Review: ‘Jackals’ may be derivative, but it still provides frights

Deborah Kara Unger in the movie "Jackals."
(Scream Factory Films)

Before director Kevin Greutert helmed “Saw VI” and “Jessabelle,” he was the editor on the terrific home-invasion thriller “The Strangers.” Greutert’s new horror film “Jackals” (written by Jared Rivet) feels disappointingly derivative of the movie he worked on a decade ago, but at least he knows how to shape this kind of material into something relatively jolting.

The big difference between “Jackals” and “The Strangers” is that the new film squeezes in more story. About a third of the way into the picture, a group of masked interlopers arrives in the black of night and begins tormenting the middle-class Powell family at a cabin in the woods. By the time they arrive, the audience knows what they want.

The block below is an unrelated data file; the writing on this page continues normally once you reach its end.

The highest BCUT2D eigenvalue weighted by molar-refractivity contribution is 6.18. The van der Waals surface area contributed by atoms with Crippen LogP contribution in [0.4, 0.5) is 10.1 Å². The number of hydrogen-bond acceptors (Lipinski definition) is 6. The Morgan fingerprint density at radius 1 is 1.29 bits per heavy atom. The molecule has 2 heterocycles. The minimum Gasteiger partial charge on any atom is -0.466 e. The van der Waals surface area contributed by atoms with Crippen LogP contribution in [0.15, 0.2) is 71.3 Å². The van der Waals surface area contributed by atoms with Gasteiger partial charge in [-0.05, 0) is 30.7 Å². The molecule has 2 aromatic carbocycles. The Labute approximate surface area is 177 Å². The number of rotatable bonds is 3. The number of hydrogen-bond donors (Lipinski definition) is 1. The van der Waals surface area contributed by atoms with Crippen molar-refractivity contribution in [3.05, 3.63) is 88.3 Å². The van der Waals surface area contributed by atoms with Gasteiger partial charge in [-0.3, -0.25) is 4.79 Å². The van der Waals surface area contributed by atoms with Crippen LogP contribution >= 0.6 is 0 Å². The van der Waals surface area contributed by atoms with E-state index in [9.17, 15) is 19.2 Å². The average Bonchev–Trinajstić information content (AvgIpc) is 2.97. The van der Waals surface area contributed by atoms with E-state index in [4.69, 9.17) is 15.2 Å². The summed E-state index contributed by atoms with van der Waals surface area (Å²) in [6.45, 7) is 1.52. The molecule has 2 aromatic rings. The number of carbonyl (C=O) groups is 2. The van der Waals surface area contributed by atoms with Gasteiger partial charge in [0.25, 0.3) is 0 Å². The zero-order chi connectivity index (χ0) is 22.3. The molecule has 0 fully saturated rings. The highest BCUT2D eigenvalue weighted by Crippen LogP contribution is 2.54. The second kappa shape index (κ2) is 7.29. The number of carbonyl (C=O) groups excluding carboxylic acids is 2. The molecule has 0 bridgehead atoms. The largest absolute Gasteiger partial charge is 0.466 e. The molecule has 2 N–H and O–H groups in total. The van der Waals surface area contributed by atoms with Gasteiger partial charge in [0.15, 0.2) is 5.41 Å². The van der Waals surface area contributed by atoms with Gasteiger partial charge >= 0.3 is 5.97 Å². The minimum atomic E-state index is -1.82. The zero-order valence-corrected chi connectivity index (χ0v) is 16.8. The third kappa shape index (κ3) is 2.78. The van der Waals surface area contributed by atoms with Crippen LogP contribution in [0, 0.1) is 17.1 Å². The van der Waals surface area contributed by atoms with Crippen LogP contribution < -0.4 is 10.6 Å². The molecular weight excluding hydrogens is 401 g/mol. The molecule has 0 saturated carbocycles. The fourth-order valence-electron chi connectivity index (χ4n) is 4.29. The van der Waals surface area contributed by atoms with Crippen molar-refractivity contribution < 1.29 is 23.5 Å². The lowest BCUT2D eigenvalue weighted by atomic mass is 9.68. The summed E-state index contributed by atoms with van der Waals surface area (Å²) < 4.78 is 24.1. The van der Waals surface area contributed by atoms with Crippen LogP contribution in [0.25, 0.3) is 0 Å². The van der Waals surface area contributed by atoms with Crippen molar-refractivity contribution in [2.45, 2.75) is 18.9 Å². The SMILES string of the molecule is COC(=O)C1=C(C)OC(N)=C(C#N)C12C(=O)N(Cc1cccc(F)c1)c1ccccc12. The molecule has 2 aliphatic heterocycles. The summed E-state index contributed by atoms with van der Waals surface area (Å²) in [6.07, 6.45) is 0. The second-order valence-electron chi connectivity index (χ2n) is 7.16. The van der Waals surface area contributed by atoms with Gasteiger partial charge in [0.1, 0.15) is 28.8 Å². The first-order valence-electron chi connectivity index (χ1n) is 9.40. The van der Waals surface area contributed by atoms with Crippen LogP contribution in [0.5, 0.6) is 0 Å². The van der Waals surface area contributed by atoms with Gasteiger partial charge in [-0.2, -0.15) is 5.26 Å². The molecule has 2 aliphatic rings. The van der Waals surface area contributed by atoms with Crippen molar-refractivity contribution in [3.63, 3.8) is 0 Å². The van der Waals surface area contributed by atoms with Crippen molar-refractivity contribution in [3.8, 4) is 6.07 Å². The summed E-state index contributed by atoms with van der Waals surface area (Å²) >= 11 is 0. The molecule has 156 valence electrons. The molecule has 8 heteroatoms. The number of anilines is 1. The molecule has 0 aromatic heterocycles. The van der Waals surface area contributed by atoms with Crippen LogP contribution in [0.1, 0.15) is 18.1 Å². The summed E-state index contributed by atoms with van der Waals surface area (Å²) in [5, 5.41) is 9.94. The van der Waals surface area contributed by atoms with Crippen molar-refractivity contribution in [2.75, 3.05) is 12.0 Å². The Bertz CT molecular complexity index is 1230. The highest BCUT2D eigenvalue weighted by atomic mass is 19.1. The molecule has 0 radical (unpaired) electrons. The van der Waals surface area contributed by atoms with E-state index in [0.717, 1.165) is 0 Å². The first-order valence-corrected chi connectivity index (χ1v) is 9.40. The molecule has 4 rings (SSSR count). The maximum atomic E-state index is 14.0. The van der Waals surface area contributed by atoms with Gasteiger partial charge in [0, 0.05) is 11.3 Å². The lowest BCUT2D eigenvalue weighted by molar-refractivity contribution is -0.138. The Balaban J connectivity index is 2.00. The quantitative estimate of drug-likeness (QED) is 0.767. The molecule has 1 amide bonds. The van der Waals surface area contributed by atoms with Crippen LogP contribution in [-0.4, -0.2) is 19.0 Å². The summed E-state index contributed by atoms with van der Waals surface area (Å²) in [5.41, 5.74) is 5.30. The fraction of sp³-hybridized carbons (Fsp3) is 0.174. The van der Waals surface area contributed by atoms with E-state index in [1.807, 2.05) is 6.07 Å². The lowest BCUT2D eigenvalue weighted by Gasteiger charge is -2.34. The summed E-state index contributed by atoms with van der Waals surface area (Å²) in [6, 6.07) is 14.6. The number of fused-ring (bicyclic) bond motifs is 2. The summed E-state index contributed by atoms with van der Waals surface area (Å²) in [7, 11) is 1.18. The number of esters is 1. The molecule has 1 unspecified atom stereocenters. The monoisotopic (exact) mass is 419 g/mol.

It turns out that the Powells’ son Justin has changed his name to Thanatos and joined a death cult. When the family hires a gruff deprogrammer (Stephen Dorff) to kidnap the kid and bring him to the wilderness retreat, he practically dares Justin’s new associates to come take him back.

The padded-out plot adds little to “Jackals.” Greutert has a strong cast of pros — including Deborah Kara Unger and Johnathon Schaech as Justin’s parents — but they can’t do much with dialogue that largely exists to explain how this family fell apart in the first place.


Still, the movie does what it sets out to do: stranding the viewer in a dark place, surrounded by remorseless predators. It’s an old recipe that can still please a crowd.



No rating

Running time: 1 hour, 25 minutes

Playing: TCL Chinese Theaters, Hollywood

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